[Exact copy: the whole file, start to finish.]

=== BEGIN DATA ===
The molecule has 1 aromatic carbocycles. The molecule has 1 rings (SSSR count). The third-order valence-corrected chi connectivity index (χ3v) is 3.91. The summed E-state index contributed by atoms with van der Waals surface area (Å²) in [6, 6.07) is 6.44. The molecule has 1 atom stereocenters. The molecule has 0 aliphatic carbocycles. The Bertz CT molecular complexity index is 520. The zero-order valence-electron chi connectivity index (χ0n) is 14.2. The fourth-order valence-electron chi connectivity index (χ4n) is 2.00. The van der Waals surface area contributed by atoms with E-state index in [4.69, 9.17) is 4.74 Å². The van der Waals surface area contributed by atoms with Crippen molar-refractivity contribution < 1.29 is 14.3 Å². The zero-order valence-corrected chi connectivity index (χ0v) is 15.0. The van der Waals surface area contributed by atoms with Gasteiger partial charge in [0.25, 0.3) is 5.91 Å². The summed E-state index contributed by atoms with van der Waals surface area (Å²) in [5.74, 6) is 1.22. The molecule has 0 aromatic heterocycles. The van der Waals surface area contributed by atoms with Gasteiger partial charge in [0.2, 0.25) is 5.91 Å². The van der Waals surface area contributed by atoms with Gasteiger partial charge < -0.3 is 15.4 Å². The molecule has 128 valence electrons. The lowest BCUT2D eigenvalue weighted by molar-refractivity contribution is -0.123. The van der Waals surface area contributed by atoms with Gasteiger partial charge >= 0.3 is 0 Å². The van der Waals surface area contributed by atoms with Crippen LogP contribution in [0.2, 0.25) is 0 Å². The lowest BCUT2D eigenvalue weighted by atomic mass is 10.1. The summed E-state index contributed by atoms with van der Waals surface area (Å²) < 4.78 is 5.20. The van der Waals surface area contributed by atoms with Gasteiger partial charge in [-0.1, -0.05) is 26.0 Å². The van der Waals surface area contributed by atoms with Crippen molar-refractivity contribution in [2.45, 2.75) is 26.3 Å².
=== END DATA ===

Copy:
The molecule has 1 aromatic carbocycles. The molecule has 1 rings (SSSR count). The third-order valence-corrected chi connectivity index (χ3v) is 3.91. The summed E-state index contributed by atoms with van der Waals surface area (Å²) in [6, 6.07) is 6.44. The molecule has 1 atom stereocenters. The molecule has 0 aliphatic carbocycles. The Bertz CT molecular complexity index is 520. The zero-order valence-electron chi connectivity index (χ0n) is 14.2. The fourth-order valence-electron chi connectivity index (χ4n) is 2.00. The van der Waals surface area contributed by atoms with E-state index in [4.69, 9.17) is 4.74 Å². The van der Waals surface area contributed by atoms with Crippen molar-refractivity contribution < 1.29 is 14.3 Å². The zero-order valence-corrected chi connectivity index (χ0v) is 15.0. The van der Waals surface area contributed by atoms with Gasteiger partial charge in [0.25, 0.3) is 5.91 Å². The summed E-state index contributed by atoms with van der Waals surface area (Å²) in [5.74, 6) is 1.22. The molecule has 0 aromatic heterocycles. The van der Waals surface area contributed by atoms with Gasteiger partial charge in [0.2, 0.25) is 5.91 Å². The van der Waals surface area contributed by atoms with Gasteiger partial charge < -0.3 is 15.4 Å². The molecule has 128 valence electrons. The lowest BCUT2D eigenvalue weighted by molar-refractivity contribution is -0.123. The van der Waals surface area contributed by atoms with Gasteiger partial charge >= 0.3 is 0 Å². The van der Waals surface area contributed by atoms with Crippen LogP contribution in [0.2, 0.25) is 0 Å². The lowest BCUT2D eigenvalue weighted by atomic mass is 10.1. The summed E-state index contributed by atoms with van der Waals surface area (Å²) < 4.78 is 5.20. The van der Waals surface area contributed by atoms with Gasteiger partial charge in [-0.1, -0.05) is 26.0 Å². The van der Waals surface area contributed by atoms with Crippen molar-refractivity contribution in [2.45, 2.75) is 26.3 Å².